Those of you that were into tablets in the mid 2000’s will know that Windows TabletPCs were very much stylus-oriented. Windows XP Tablet Edition included support for handwriting and the now-missing TIP, a floating input panel that would appear when an input box was selected. The digitizer was not only good for natural input but also for detecting and using something that many people forget when moving to finger touch – the hover action. Hovering meant you could activate contextual features and, simply put, see where you were putting the pointer. Over the last 10 years the finger-optimised touch layer has taken over and user interfaces have moved along to allow the finger to be used as the pointer but Windows 8 still supports handwriting input and there are still a number of important use-cases for the pen.
Intel’s study addresses the user-experience aspects of using a stylus on a clamshell device by sitting down and discussing the desires and issues with a global audience. The study also helps to strengthen some previous study findings around touchscreens, keyboards and touchpads. For example, Intel found that 56% of people asked wanted touch and a stylus on their ideal laptop. 22% of people said they don’t want a touchpad at all!
In part one of the three-part video you’ll see how Intel performed the study and hear about some the high-level results presented by Daria Loi, User Experience Innovation Manager at Intel
What do users want a stylus for?
The study found that precision is important for users and the stylus is a barrier-free way to achieve it. Clean screens, intimate relationships with the pen and an aspect of personality plays a role too. Writing a hand-written electronic birthday card is mentioned. There’s a series of use-cases that are highlighted in the report and some content about active vs passive styli too. View Part 2 below.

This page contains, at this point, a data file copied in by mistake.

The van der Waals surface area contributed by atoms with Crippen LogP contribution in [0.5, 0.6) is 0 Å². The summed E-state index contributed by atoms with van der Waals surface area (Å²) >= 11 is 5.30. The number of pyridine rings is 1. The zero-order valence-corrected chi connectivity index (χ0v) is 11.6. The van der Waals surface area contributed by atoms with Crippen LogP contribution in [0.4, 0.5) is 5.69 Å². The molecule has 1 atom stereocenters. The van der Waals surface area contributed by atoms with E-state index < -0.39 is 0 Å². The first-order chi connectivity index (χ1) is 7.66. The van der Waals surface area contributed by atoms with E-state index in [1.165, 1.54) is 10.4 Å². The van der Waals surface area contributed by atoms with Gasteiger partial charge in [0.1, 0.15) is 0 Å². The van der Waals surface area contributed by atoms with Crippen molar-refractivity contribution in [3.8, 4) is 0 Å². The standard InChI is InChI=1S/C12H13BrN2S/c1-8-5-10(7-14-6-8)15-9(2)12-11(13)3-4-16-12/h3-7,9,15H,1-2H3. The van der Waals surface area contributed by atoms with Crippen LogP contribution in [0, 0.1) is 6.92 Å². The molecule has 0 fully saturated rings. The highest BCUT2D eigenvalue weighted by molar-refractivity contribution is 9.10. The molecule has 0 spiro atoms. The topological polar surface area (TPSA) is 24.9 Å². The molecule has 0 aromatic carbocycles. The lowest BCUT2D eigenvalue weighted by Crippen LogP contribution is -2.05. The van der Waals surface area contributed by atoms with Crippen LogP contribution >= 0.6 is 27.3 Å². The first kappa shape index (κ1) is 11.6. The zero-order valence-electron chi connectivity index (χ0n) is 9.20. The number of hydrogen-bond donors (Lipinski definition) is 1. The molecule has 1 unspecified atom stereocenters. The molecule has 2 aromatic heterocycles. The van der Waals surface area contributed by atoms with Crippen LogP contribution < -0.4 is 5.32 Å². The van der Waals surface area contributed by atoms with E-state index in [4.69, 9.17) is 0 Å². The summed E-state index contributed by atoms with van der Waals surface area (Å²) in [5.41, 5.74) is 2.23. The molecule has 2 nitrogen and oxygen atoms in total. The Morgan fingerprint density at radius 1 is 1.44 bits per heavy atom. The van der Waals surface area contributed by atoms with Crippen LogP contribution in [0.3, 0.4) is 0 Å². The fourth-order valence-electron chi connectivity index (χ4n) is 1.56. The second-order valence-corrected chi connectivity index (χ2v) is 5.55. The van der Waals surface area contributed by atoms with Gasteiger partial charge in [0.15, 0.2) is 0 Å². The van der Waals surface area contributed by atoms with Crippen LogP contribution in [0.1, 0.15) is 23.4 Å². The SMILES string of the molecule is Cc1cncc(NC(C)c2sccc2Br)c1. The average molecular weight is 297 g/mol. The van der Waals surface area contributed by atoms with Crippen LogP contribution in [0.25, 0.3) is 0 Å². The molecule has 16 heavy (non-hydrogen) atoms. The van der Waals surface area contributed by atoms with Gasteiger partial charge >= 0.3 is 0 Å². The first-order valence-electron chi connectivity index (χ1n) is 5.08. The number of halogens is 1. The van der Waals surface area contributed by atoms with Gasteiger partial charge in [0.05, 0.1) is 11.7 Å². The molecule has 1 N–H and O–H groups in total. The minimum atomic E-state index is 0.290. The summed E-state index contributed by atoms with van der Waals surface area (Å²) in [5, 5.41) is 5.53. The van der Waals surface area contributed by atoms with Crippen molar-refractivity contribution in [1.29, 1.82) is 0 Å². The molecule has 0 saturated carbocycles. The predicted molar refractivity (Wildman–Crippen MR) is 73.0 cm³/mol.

In Part three you’ll learn more about the findings along with recommendations for designers and manufacturers. This section is also important for app developers. Intel recommends that software developers think about the following aspects:
- The use of a stylus is a very personal experience for many people.
- Think about unsavvy users.
- Mobile usage is important.
- Think about optimising the web experience for stylus users. E.g. submenus and right clicks
- Users want to be able to use digital signatures.
- Think about the precision-level available with the stylus in relation to editing images and videos.
- Collaboration and sharing is an important area for users.
- Think about palm detection and rejection.
And finally, here’s my thought. How about adding a tiny infra-red transmitter into the stylus so it can be used for highly accurate air-gestures or air-writing when used with the perceptual computing hardware? I can think of some great applications there.
My personal experience with digitizers is that I tended to use the feature for annotation rather than creation and that after a period of time I got a big advantage from hover detection and contextual menus. I’m not a great handwriter though so that might have something to do with why I never got any advantage from handwriting input.
What’s your experience with digitizers? What would you like to see? How could it combine with some of the convertible solutions?
This is a sponsored post brought to you by Intel and Ultrabooknews. All content in this article is written by Ultrabooknews. Subject by Intel. We thank Intel for their support.